Let’s assume for a moment that Joe Biden remains the frontrunner for the Democratic Party presidential nomination and becomes its standard bearer. All the while he would be subjected to a withering attack by Donald Trump and his henchmen about his alleged improper interference in Ukraine’s investigation of corruption.
Wouldn’t it be more advantageous to Biden and the Democrats to welcome an investigation of his activities in Ukraine, even if it is by a Senate committee chaired by Republican Lindsey Graham (https://apple.news/AE77c2J_rSMO7QmZAxgtyEg)? If Graham’s committee displays bias the Democrats could always convene a House investigation that would afford Biden a more evenhanded venue. Such a House probe could call witnesses Graham might not wish to testify.
If Biden is telling the truth, that he did nothing improper, imagine how that would buttress his candidacy and undermine Trump’s. It’s a play he should be willing to undertake to squelch not the drip, drip, drip of Trumpian tweets but the deluge of misinformation and outright lies cast his way.
Republicans also want to investigate Hunter Biden’s role as a director of Burisma, a Ukrainian energy company. For someone with no background in the energy field, Hunter was paid a ridiculous amount of money. Millions, it has been reported.
What Republicans are forgetting is what transpires in the Senate can be replicated in the Democratically controlled House. Donald Trump’s children can be investigated by multiple House committees for their international and domestic businesses. Just as Hunter Biden is maligned for trading on his father’s position as vice president the Trump progeny can be scrutinized for how their businesses benefitted from their relationship with the president.
Taking advantage of familial ties to our nation’s chief executive is nothing new. Presidents with siblings or children who created some embarrassing moments include Richard Nixon, Gerald Ford, Jimmy Carter, Ronald Reagan.
Service to The Crown: If you are among the fans of The Crown, the fictionalized Netflix series on the reign of Queen Elizabeth II, you might have already seen episode two of the third season of the series. It is 1965 and the new government of prime minister Harold Wilson is facing a financial crisis. The country’s deficit is running some 800 million pounds. Its only hope of avoiding economic ruin is to receive a cash infusion from the United States. But president Lyndon Baines Johnson is no friend of Wilson (Wilson didn’t support the Vietnam War), so despite the special relationship enjoyed for decades by the two countries, Johnson is loathe to bail out the British.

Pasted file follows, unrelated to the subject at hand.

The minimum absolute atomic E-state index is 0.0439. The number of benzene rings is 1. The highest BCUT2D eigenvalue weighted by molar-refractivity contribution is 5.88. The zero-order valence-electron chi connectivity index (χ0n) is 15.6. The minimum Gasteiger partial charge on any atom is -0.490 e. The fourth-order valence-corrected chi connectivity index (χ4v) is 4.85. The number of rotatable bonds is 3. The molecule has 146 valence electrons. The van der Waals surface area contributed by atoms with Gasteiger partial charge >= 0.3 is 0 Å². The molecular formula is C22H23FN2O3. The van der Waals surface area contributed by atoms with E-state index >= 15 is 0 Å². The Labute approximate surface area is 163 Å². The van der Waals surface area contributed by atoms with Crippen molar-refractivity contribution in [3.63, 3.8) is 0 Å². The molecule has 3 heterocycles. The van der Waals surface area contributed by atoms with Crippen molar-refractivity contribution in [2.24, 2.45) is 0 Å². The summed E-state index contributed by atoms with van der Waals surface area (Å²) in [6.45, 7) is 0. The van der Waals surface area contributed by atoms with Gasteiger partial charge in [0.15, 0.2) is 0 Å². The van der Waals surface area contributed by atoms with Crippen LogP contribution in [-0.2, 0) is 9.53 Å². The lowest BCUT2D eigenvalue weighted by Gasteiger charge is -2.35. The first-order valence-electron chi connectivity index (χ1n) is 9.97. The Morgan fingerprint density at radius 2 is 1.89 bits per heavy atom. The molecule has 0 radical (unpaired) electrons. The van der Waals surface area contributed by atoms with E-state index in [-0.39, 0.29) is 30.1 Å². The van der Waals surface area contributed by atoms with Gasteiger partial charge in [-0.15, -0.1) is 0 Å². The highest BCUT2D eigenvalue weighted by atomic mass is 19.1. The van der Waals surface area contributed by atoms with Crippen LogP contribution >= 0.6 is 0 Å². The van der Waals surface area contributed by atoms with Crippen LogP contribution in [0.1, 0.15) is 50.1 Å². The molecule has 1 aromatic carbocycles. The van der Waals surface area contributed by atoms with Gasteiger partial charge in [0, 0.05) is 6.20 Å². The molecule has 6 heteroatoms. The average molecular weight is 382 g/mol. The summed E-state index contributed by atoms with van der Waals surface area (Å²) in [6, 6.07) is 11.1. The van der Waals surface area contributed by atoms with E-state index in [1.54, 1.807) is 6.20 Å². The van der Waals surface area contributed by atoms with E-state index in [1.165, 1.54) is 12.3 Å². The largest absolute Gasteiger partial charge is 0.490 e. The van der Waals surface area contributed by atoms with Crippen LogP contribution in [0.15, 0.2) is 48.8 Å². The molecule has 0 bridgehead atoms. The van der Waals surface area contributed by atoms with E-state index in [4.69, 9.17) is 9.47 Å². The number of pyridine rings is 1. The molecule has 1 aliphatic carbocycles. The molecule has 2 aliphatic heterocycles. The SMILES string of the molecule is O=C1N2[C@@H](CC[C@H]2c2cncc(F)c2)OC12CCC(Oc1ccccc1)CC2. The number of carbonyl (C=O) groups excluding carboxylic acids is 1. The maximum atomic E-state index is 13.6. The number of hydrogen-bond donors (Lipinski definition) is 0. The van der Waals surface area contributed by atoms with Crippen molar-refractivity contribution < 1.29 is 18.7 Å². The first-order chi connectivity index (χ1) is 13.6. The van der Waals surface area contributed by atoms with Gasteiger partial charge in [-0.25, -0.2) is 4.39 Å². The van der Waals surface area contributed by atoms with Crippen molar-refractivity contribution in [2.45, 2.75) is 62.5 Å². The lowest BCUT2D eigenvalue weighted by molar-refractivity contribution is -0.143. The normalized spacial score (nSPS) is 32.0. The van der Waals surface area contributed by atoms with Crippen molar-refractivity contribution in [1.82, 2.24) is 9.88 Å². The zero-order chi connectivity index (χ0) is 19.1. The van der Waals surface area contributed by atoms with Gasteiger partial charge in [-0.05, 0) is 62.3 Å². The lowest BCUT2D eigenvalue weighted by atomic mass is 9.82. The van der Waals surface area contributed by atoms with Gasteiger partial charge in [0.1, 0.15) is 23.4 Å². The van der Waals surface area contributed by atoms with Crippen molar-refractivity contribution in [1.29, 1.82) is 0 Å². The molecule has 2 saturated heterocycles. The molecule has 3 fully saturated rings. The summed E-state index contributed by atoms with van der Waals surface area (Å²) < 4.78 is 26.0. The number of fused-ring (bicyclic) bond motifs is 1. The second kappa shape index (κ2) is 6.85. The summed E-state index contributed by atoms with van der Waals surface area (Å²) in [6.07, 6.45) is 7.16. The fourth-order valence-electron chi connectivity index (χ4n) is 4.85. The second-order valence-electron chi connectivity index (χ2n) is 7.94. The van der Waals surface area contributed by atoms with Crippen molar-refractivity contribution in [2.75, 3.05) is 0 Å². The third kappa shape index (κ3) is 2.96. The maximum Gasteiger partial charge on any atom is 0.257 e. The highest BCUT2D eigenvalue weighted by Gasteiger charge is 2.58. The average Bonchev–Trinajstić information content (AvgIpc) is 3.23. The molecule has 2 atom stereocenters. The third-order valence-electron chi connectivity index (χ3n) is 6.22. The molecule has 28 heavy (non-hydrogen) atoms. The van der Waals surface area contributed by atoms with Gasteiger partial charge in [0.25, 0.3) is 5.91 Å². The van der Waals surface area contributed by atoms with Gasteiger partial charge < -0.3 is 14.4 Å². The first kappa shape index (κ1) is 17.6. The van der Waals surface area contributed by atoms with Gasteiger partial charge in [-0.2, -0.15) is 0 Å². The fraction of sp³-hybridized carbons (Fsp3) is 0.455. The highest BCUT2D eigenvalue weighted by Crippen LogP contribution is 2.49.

Spoiler alert—The solution concocted by the Brits is to stroke LBJ’s ego, to soften him up to give them what they want.
All this maneuvering 55 years ago has a very current ring to it. The key to currying favor with Trump parallels the same path. The Saudis knew this and did their best to shower affection on Trump during his state visit. The British did as well. So did France. And China.
Ego enhancement and money in his pocket ignite affection from the grifter-in-chief. Politicians, foreign dignitaries and business executives with their lobbyists know this, too. They have eagerly paid top dollar at Trump hotels. In addition, Trump has squeezed hundreds of thousands, perhaps millions, of dollars from the U.S. treasury to pay for his frequent golf and weekend visits to his various golf courses and resorts. In just the first five months of his presidency, the Secret Service spent more than $250,000 at Trump properties (https://apple.news/AT-qUCIbxScC2kjjCdeh9lg).
Though Trump was shamed into cancelling the G-7 economic meeting at the Trump National Doral in Miami, the Republican National Committee has jumped in to pick up some of the revenue slack by booking its winter meeting at the resort.
Taking Credit: Even fabulously successful businessmen get caught up with Trump infallibility. In Texas Thursday Trump took credit for the opening of a plant that makes Apple computers. He did so while standing next to Tim Cook, Apple’s chief executive officer.
Cook knew the plant had opened in 2013, during Obama's presidency, but he chose not to correct Trump, not to his face or in subsequent comments.
It is speculated that truth-talking is less important than corporate profits which Trump could affect through his tariff policies (https://www.nytimes.com/2019/11/21/business/dealbook/trump-apple-tim-cook.html?smid=nytcore-ios-share).